Journal

Journal of NeurochemistryWiley

Published: Jan 1, 1988

References

You’re reading a free preview. Subscribe to read the entire article.


DeepDyve is your
personal research library

It’s your single place to instantly
discover and read the research
that matters to you.

Enjoy affordable access to
over 18 million articles from more than
15,000 peer-reviewed journals.

All for just $49/month

Explore the DeepDyve Library

Search

Query the DeepDyve database, plus search all of PubMed and Google Scholar seamlessly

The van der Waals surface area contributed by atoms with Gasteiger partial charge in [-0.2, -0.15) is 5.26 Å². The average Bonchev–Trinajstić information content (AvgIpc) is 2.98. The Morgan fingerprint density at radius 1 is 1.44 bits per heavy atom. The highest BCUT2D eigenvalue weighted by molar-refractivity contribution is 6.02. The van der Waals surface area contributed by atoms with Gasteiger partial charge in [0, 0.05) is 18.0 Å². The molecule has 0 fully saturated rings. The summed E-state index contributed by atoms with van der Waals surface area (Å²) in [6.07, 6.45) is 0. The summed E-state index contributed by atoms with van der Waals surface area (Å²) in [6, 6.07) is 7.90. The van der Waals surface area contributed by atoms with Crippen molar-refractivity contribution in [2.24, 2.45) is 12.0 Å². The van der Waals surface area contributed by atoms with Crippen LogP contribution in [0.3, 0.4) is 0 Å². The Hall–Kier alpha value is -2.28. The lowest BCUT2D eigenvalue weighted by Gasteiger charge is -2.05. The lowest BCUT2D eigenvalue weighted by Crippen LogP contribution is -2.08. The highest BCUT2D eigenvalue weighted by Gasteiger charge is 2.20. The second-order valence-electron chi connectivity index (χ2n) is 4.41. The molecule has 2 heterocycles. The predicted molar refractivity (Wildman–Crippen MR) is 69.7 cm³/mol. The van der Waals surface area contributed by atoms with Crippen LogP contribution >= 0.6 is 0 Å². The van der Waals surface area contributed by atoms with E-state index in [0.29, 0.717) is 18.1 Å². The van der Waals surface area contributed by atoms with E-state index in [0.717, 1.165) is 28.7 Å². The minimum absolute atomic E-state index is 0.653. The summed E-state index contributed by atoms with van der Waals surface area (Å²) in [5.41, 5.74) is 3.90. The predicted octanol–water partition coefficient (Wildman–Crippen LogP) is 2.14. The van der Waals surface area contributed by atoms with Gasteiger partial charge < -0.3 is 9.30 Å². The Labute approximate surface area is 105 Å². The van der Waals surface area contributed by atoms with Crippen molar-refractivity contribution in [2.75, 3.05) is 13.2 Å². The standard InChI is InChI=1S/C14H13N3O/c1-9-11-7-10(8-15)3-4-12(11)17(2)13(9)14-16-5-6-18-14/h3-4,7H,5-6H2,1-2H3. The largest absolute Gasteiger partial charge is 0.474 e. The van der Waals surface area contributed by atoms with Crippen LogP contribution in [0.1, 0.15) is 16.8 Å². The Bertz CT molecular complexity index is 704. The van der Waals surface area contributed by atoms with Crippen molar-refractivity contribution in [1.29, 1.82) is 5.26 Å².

Organize

Save any article or search result from DeepDyve, PubMed, and Google Scholar... all in one place.

Access

Get unlimited, online access to over 18 million full-text articles from more than 15,000 scientific journals.

Your journals are on DeepDyve

Read from thousands of the leading scholarly journals from SpringerNature, Wiley-Blackwell, Oxford University Press and more.

All the latest content is available, no embargo periods.

See the journals in your area

DeepDyve

Freelancer

DeepDyve

Pro

Price

FREE

$49/month
$360/year

Save searches from
Google Scholar,
PubMed

Create folders to
organize your research

Export folders, citations

Read DeepDyve articles

Abstract access only

Unlimited access to over
18 million full-text articles

Print

20 pages / month

PDF Discount

20% off